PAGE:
Food thieves are the worst people at uni
Seriously, stop it
So there you are. A group of freshers newly moved in together. More or less settling in. More or less getting on. Sure, there’s the guy with the thrash metal and the girl with the phobias, but no-one who you actively dislike.
No one you think you would mind spending a year with. After all, you’re all adults, all mature. You’re sure that whatever problems that arise can be worked through sensibly.
Then someone’s sandwhich goes missing and all hell breaks loose.
People are generally pretty decent. They basically want to believe that other people are pretty decent. So when the first few morsels go missing, you might be inclined to ignore it. After all, the fact that you’re using a communal fridge at all means you have a certain element of trust in the goodwill of others.
Food thieves, however, are by definition, complete bastards. So trusting the goodwill of said bastards and keeping quiet generally doesn’t stop them. On the contrary, it probably counts to their distorted minds as being given permission. So, they grow in confidence. The thefts stack up. Fruit. Cereal. Steak bake. Three quarters of someones birthday cake (you knew evil existed, but this? This??).
That patience? That trust in goodwill? Tends not to last long at the sight of an empty fridge.
It becomes apparent.
There is a problem. People start throwing suspicious glances at one another. You start to wonder who you can trust.
The Facebook group which your floor set up at the start of the semester, used once and then forgot about, is suddenly flooded with posts about stolen items, ranging from the whiny to the passive-aggressive to the positively raging.
While obviously this feels better than just hoping Food Stealing Bastard will grow a conscience and stop, its just as ineffective. While a normal person who sees that they’re causing upset, generally speaking, then tries to stop, it’s not enough to make a food thief reconsider.
Hell, for all I know, they might even enjoy it. Hiding anonymously in the figurative shadows, playing games with peoples heads by taking their food.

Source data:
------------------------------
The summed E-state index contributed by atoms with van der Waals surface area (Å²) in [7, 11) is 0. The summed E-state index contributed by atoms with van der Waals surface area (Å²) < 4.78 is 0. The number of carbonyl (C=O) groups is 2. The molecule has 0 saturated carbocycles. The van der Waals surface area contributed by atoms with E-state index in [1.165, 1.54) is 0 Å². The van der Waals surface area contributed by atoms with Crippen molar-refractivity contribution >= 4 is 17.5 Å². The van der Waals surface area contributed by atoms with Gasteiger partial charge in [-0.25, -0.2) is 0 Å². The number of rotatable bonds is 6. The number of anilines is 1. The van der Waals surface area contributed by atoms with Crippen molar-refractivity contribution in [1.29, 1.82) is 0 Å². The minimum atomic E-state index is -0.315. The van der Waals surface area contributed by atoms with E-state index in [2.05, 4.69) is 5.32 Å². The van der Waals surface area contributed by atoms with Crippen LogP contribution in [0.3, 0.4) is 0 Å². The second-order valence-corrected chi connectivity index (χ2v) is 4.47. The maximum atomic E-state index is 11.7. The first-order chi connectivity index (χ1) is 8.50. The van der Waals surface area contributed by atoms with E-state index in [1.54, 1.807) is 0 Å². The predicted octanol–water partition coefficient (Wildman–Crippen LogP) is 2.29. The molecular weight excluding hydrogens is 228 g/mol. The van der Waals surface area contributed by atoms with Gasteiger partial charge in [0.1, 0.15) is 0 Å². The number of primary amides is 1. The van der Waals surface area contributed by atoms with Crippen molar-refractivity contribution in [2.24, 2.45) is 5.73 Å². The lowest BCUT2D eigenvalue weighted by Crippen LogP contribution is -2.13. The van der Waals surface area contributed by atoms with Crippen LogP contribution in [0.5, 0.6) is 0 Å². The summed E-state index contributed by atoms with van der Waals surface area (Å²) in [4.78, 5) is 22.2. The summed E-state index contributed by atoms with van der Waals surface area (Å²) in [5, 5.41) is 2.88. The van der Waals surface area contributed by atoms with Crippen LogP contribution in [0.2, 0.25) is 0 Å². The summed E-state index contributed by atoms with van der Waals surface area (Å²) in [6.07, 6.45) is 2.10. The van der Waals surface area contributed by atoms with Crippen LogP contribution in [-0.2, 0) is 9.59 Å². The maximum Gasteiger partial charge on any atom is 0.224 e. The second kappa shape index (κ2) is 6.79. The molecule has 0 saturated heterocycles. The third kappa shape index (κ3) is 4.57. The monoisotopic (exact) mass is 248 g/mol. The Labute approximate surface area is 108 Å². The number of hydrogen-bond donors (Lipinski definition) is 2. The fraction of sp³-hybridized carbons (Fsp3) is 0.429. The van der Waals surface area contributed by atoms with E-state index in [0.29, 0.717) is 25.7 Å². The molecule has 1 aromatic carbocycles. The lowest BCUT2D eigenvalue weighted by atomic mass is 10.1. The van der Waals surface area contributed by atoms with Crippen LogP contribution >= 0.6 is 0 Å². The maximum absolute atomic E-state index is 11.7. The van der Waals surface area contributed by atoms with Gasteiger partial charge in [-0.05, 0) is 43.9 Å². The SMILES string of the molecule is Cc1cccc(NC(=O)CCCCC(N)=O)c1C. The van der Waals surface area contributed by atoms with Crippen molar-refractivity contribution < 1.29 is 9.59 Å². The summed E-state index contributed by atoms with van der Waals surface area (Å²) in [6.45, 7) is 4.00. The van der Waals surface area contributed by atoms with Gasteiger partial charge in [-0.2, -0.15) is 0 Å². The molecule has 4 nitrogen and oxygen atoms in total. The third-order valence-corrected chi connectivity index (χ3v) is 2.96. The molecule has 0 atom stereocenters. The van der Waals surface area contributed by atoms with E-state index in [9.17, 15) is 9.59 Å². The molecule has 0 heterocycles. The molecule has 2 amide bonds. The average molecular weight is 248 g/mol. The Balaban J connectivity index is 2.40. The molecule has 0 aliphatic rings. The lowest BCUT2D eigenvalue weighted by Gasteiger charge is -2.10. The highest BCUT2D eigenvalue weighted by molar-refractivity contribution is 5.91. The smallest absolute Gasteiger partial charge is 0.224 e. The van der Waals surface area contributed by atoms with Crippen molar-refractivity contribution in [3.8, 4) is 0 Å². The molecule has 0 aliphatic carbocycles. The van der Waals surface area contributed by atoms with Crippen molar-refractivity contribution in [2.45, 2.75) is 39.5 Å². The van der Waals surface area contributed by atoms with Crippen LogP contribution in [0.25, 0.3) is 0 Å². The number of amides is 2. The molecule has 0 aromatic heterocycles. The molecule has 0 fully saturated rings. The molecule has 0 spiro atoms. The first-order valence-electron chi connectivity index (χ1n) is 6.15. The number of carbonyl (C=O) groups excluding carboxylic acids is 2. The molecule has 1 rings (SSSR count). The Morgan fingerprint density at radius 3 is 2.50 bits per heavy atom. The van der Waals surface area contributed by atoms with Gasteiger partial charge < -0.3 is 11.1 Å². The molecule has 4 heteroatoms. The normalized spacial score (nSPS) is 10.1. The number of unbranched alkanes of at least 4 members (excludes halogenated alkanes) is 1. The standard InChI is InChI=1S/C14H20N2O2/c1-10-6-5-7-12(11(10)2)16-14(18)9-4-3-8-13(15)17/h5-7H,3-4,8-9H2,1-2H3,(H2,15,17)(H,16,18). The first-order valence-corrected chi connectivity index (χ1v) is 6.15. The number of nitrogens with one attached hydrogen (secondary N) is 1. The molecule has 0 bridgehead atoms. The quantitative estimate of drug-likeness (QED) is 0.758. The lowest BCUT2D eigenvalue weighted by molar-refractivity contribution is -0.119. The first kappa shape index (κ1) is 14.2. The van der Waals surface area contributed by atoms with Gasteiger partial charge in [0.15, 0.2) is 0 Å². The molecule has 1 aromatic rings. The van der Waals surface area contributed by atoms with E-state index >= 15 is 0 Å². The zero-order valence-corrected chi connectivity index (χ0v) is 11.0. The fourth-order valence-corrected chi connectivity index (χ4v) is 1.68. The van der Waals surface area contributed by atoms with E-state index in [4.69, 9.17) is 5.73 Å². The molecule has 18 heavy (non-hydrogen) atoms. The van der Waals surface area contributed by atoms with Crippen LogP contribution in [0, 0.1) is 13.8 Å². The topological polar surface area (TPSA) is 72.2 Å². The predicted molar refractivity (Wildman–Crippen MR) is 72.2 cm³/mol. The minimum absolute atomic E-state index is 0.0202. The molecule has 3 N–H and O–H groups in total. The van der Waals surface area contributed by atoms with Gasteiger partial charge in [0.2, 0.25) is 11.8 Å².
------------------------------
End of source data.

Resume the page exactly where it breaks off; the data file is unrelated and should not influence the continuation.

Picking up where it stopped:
Kind of like Moriarty, except shit.
Paranoia sets in. A siege mentality develops. An angry kitchen meeting is called.
You stop trying to suss out who it is through conventional means, and turn to darker arts.
You forget about identification, and turn to punishment instead. But you can’t agree on that either. There’s serious talk from some people about putting laxative in whatever you think the bastard is likely to take, but after a moments shock from the rest of the table that this could even be considered, common sense prevails and the idea is dropped.
After all, why use laxatives when you can have rat poison? What’s the price of civilisation? A stolen onion bhaji, apparently.
Lord of the Flies is suddenly starting to appear a touch optimistic.
After no-one manages to put into action a masterplan to stop the villain in your midst, and Food Stealing Bastard continues to elude you, resignation sets in.
People start to accept Food Stealing Bastard as an unnavoidable fact of life, like rain or Coldplay.
Something you can bitch about, but don’t have much chance of really stopping.
The Facebook comments go from warnings “nevar 2 steel ma Cookie Crissp again”, to helpless bitching. You reluctantly return the joint fund you were hoping to use for the rat poison, and instead everyone signs an angry open letter which you place in the kitchen.
That’ll show them. Except it won’t, because a leopard cannot change it’s spots, no matter how many angry open letters are addressed to them. Hell, they’ll probably sign it themselves. For shame.
The Food Stealing Bastard is more than just a bastard who steals food.
They’re also bastards who take advantage of the trust of others, and ruin community spirit. And, because there’s no sure-fire way of catching them, they’re also bastards who do it with impunity.
It’s hard really to say anything else, maybe it’s best just to treat these people with the contempt they deserve. It could even be that this reaction actually encourages them – there’s no one I’ve met so far at uni broke enough that they need to steal from others to keep from starving, so maybe it is all about the attention.
Maybe it’s all a cry for help, a way of answering a deep-seated need for affirmation. Maybe they just can’t help themselves.
So, then, maybe the solution is not to talk about food-thieves, but to ignore them. With that in mind, let me address my last words to whoever it is who took my tuna sandwich. If you happen to be reading this, and you take nothing else from this article, just remember this:
You’re an asshole. Stop it.